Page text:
http://en.wikipedia.org/wiki/Dinitrogen_tetroxide

Same consideration for Cl2O Dichlorine monoxide:
http://en.wikipedia.org/wiki/Dichlorine_monoxide

Cl2O7 Dichlorine heptoxide and other chlorine oxides.

NCl3 Nitrogen trichloride:
http://en.wikipedia.org/wiki/Nitrogen_trichloride
 

Offline sohail

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What Other Gasses Combined make a Liquid
« Reply #4 on: 19/11/2007 14:41:05 »
Water is a very peculiar liquid, because it is so light (actually, a water molecule is lighter than an oxygen molecule)

How does that work? Surely a water molecule is equivalent to an oxygen molecule plus a hydrogen atom and therefore heavier than an oxygen molecule alone?
 

paul.fr

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What Other Gasses Combined make a Liquid
« Reply #5 on: 19/11/2007 14:56:11 »
It is something to do with Avogadro's law, but i don't remember the exact details...wiki should have something.

added :

http://en.wikipedia.org/wiki/Avogadro%27s_law

Quote
Equal volumes of gases, at the same temperature and pressure, contain the same number of particles, or molecules.
« Last Edit: 19/11/2007 15:17:03 by paul.fr »
 

Offline lightarrow

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What Other Gasses Combined make a Liquid
« Reply #6 on: 19/11/2007 16:08:49 »
Water is a very peculiar liquid, because it is so light (actually, a water molecule is lighter than an oxygen molecule)

How does that work? Surely a water molecule is equivalent to an oxygen molecule plus a hydrogen atom and therefore heavier than an oxygen molecule alone?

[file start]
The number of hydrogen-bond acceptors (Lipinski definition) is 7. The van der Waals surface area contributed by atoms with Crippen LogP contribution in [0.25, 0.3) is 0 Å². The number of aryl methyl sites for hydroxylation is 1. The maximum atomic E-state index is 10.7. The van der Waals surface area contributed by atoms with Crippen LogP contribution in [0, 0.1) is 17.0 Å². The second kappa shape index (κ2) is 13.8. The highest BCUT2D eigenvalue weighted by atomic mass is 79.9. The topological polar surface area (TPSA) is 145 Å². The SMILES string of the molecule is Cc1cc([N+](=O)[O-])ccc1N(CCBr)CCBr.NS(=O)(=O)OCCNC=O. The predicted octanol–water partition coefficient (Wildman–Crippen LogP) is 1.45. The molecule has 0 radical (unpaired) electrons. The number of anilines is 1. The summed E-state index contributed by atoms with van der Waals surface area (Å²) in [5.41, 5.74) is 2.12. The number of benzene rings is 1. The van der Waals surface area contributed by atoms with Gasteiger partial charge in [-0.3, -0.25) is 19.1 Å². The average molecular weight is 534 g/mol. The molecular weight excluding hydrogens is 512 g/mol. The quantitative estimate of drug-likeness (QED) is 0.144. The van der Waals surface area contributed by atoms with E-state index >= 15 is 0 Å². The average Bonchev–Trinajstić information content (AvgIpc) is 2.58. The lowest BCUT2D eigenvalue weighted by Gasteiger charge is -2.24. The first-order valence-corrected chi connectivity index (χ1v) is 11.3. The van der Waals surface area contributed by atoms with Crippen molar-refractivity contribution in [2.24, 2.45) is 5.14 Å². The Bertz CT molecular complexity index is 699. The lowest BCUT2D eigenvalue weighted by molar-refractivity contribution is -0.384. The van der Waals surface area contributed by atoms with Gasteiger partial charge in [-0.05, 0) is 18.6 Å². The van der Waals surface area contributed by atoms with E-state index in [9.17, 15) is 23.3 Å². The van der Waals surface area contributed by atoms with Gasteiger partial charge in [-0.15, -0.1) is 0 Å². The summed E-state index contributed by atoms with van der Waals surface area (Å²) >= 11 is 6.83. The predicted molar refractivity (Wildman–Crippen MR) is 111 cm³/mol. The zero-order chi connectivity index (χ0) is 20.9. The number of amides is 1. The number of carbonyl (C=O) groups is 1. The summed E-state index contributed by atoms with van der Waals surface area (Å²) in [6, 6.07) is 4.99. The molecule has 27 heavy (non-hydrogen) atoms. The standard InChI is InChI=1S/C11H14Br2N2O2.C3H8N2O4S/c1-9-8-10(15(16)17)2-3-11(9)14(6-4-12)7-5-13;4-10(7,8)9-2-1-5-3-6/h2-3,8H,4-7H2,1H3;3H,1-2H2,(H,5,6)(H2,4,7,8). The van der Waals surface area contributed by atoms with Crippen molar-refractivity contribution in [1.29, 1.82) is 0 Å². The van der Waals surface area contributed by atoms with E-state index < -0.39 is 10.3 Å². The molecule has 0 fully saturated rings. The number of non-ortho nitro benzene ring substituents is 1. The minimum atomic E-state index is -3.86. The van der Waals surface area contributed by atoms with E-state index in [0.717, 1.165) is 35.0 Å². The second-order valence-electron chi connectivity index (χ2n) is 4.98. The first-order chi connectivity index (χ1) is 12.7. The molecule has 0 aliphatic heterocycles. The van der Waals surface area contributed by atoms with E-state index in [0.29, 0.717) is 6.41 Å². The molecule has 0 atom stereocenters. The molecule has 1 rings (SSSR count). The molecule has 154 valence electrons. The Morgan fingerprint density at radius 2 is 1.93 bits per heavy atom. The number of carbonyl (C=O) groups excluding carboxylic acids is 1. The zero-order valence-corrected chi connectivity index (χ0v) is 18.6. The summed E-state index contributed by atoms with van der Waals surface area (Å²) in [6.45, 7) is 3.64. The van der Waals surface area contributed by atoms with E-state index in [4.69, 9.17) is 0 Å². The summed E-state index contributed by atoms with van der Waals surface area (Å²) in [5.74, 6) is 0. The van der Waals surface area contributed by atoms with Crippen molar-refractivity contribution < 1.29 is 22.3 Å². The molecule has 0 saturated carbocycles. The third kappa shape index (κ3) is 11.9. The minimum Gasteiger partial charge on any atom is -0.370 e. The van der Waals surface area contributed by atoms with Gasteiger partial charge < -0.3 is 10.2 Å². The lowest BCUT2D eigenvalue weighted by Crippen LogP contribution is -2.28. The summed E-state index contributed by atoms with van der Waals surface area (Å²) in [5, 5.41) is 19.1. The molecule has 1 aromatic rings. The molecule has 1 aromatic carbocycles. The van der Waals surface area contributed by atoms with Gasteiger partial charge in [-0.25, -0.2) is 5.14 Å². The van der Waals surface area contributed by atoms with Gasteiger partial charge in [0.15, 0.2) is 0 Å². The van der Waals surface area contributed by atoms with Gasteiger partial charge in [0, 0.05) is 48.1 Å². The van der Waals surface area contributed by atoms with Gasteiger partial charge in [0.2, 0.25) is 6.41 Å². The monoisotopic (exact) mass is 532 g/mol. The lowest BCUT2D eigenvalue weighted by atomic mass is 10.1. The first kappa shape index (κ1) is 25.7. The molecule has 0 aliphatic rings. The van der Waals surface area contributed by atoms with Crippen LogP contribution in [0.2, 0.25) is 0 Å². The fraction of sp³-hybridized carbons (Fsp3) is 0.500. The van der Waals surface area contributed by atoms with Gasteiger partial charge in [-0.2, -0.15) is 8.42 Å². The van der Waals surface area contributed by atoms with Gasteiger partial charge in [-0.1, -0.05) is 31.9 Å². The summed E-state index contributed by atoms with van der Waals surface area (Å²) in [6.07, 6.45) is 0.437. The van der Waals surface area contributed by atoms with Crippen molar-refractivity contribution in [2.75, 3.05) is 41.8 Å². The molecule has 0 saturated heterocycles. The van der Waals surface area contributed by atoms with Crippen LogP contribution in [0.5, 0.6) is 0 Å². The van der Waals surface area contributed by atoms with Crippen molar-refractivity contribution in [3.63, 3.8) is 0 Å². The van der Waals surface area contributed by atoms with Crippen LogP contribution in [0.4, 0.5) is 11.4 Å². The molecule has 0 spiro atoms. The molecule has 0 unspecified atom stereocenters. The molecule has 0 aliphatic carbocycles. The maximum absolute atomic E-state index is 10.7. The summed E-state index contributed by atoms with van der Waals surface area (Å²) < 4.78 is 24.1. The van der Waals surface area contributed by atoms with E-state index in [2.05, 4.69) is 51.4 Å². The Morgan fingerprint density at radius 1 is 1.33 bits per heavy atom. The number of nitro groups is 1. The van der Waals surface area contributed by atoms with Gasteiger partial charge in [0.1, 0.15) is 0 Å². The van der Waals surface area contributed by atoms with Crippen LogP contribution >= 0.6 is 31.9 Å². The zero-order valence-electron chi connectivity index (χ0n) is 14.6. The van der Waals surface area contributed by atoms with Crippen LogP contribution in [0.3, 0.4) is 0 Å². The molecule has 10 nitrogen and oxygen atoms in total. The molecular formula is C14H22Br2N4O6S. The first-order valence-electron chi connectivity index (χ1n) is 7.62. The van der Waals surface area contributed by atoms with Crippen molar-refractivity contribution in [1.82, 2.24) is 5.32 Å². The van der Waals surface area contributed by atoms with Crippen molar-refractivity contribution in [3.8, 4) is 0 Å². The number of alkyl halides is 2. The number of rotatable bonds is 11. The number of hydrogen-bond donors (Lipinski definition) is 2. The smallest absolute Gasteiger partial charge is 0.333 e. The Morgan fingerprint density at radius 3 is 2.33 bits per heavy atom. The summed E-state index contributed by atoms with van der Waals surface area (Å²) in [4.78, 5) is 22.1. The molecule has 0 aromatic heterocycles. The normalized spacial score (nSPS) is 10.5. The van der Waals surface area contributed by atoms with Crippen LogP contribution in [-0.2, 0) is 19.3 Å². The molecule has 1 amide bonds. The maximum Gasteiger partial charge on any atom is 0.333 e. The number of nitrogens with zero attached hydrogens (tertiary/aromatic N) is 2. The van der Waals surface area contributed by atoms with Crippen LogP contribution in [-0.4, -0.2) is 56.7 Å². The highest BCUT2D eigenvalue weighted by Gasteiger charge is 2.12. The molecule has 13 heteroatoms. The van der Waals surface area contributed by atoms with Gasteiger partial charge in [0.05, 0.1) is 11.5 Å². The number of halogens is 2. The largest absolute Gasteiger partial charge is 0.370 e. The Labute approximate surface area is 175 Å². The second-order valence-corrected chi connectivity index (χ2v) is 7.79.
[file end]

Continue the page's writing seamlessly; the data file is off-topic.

Oxygen atom: O --> molar mass = 16
Oxygen molecule (what you find in air): O2 --> molar mass = 32
Water molecule: H2O --> molar mass = 18.
 

lyner

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What Other Gasses Combined make a Liquid
« Reply #7 on: 19/11/2007 18:28:53 »
Quote
(actually, a water molecule is lighter than an oxygen molecule)
Am I missing something? Isn't it obvious?
I know that water is odd in many respects but isn't  its molecular mass is just down to arithmetic.
 

Offline Bored chemist

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What Other Gasses Combined make a Liquid
« Reply #8 on: 19/11/2007 19:48:22 »
Yes, just arithmetic.
As lightarrow said a molecule of oxygen is two oxygen atoms stuck together.
A water molecule only has one atom of oxygen. The two hydrogens in the water don't add as much weight as the second oxygen (in O2)

O =16
O2=32
H2O=18

18<32

Incidentally oxygenated water isn't a proper translation. H2O2 is hydrogen peroxide. Oxygenated water is, like most water, a solution of oxygen- that's how fish live in ordinary water.
 

Offline lightarrow

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What Other Gasses Combined make a Liquid
« Reply #9 on: 20/11/2007 15:28:51 »

Incidentally oxygenated water isn't a proper translation. H2O2 is hydrogen peroxide. Oxygenated water is, like most water, a solution of oxygen- that's how fish live in ordinary water.
Thanks for correction.
 

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What Other Gasses Combined make a Liquid
« Reply #9 on: 20/11/2007 15:28:51 »